A Tale of Two Synagogues

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While the byline may be mine, both the title and much of the content herein were contributed by Rabbi Dovid Katz, of Beth Abraham Congregation here in Baltimore. His drasha this morning related to two recent posts here — mine on Synagogue 3000 and their misguided efforts to use “mega-church style prayer experiences… to invigorate synagogue life,” and Rabbi Adlerstein’s on “shteibelization.”

Tonight’s post concerns Baltimore history, and the splitting of one of its oldest and most revered Orthodox synagogues. The split-off became even a larger synagogue… and yet recently announced that it is closing its doors.

In the late 1930’s, Baltimore’s Shearith Israel Congregation had something of an identity crisis. While the majority of the neighborhood and shul membership worked on Saturdays, an unwritten bylaw insisted that you had to be Sabbath observant in order to be a voting member. So they had barely a minyan of voting members in a congregation of over 100 families. And to make matters worse, the traditionalists in this German Orthodox shul had just hired a new, young Rabbi from the alter heim, the Old Country. They were importing a German Rabbi who couldn’t even speak English (at least, to the best of my knowledge), to deal with a young membership that wanted to work on Shabbos and have a voice in the congregation.

The new Rabbi expressed his strong objections to allowing the non-observant a say in the direction of the synagogue. He said it would lead to no good, even comparing Sabbath observance to the sheep’s blood smeared on Jewish doorposts on the night of the Plague of the First Born: “… and I will see the blood and pass over you, and there will not be among you a plague to destroy you, when I strike in the land of Egypt” [Ex. 12:13]. Standing firm, he said, would protect the congregation. Late in 1937, the vote was held, and the decision made to retain the existing policy.

What fools the Rabbi and his few followers seemed, even decades later. The majority of the congregants parted amicably, starting a new Orthodox synagogue that was far more tolerant, more welcoming to non-observant members and officers. They started by renting a building a few blocks away in April of 1938, which they purchased in 1945. By 1953, they had built their own, modern building, which — at least after remodeling in the mid-1960s — featured a far larger sanctuary than that provided by the shul they left behind. That observant congregation struggled onward all the while, rebuilding slowly, even after their Rabbi departed twenty years later to join a larger community in New York.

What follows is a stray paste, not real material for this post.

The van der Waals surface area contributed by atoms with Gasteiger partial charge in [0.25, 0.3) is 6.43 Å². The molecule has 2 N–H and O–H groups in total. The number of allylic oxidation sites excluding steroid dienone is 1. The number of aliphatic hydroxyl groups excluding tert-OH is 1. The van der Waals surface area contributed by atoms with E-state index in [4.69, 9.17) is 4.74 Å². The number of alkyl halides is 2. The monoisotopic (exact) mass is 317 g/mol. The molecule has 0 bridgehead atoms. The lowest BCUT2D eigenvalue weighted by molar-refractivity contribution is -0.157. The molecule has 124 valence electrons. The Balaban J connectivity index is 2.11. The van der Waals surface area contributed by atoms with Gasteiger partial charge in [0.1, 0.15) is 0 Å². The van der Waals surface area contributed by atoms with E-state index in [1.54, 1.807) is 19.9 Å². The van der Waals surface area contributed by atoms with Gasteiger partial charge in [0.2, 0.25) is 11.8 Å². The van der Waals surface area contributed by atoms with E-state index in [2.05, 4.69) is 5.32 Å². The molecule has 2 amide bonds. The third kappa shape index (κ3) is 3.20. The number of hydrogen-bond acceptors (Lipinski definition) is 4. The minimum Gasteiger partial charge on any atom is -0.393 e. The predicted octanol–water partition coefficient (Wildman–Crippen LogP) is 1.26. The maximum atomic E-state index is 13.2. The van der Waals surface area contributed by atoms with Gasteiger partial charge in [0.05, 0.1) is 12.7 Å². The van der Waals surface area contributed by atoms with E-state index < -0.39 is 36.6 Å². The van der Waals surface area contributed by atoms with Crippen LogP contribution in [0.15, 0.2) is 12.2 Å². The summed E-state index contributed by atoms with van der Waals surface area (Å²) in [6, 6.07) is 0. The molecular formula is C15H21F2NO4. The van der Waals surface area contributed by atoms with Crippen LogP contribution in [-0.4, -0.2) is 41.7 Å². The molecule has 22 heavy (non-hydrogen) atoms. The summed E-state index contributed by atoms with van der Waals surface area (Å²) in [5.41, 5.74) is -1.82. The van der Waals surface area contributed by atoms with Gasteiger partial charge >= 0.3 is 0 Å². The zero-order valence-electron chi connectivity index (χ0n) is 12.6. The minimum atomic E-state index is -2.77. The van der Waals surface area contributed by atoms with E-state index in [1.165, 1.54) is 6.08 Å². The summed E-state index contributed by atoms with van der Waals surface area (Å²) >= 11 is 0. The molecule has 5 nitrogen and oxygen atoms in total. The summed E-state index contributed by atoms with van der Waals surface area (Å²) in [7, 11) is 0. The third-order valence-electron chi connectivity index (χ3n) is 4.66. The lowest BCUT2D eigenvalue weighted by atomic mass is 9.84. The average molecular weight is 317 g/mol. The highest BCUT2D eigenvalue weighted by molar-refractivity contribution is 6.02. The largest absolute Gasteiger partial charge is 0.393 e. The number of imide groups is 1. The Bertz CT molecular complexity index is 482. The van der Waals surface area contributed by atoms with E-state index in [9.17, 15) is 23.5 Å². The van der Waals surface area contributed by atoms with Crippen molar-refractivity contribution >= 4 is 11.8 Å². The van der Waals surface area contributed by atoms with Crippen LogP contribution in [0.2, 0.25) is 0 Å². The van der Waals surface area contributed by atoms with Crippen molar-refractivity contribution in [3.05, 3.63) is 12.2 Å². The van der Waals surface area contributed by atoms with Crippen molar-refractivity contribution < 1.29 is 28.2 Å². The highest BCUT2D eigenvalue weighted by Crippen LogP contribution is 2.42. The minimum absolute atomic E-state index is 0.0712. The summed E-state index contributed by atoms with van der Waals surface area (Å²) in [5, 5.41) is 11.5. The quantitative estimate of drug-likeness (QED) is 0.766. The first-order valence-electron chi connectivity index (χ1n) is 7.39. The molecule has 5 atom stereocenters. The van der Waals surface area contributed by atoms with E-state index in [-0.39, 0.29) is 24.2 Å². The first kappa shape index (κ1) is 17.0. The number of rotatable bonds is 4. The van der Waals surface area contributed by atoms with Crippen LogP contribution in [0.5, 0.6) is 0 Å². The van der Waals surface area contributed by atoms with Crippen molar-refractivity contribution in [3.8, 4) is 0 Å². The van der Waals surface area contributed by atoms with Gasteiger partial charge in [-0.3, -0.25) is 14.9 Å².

Fast forward to 2007. The new, modern, break-off synagogue is closing its doors. In a recent vote, the congregants chose which of two other Modern Orthodox synagogues they would join — neither of which is in easy walking distance for anyone, much less the aged remaining members. In the words of a 76-year-old congregant, “the place is dying.” This, in the middle of a thriving Orthodox community! What went wrong? With the Jewish population in Northwest Baltimore growing by the week, how could a local synagogue be folding? Something obviously overstepped the bounds of what was desirable in an Orthodox shul — as the German Rabbi predicted 70 years earlier.

Given my own knowledge of (and membership in) Shearith Israel, I would add a footnote to Rabbi Katz’s material. Shearith Israel faced another turning point in the mid-1980s. It was dwindling as well, because the yeshiva-educated children of even the historically German Jewish families were no longer as attuned to the traditional Nusach Ashkenaz, the German style of prayer, with its many piyyutim (extra poetic readings) and other components of the service. At that time, the congregation’s leaders sought the guidance of Rav Sholmo Zalman Auerbach, zt”l, one of the outstanding Torah leaders at that time. [While I have not verified this, I imagine that his last name being that of a Bavarian city was relevant to their choice. UPDATE: I have been told that while under Rav Auerbach’s direction, Yeshivas Kol Torah in Jerusalem changed from Ashkenaz to Lithuanian Nusach, and this may be the reason Shearith Israel turned to him.] Under his careful guidance, the synagogue crafted a set of changes to their Nusach to conform more closely to the Lithuanian yeshiva model while retaining its many ties to the German heritage. Today, Shearith Israel is a blossoming congregation, whose Rabbi is revered throughout Baltimore (and beyond) for his broad Halachic knowledge and sage advice.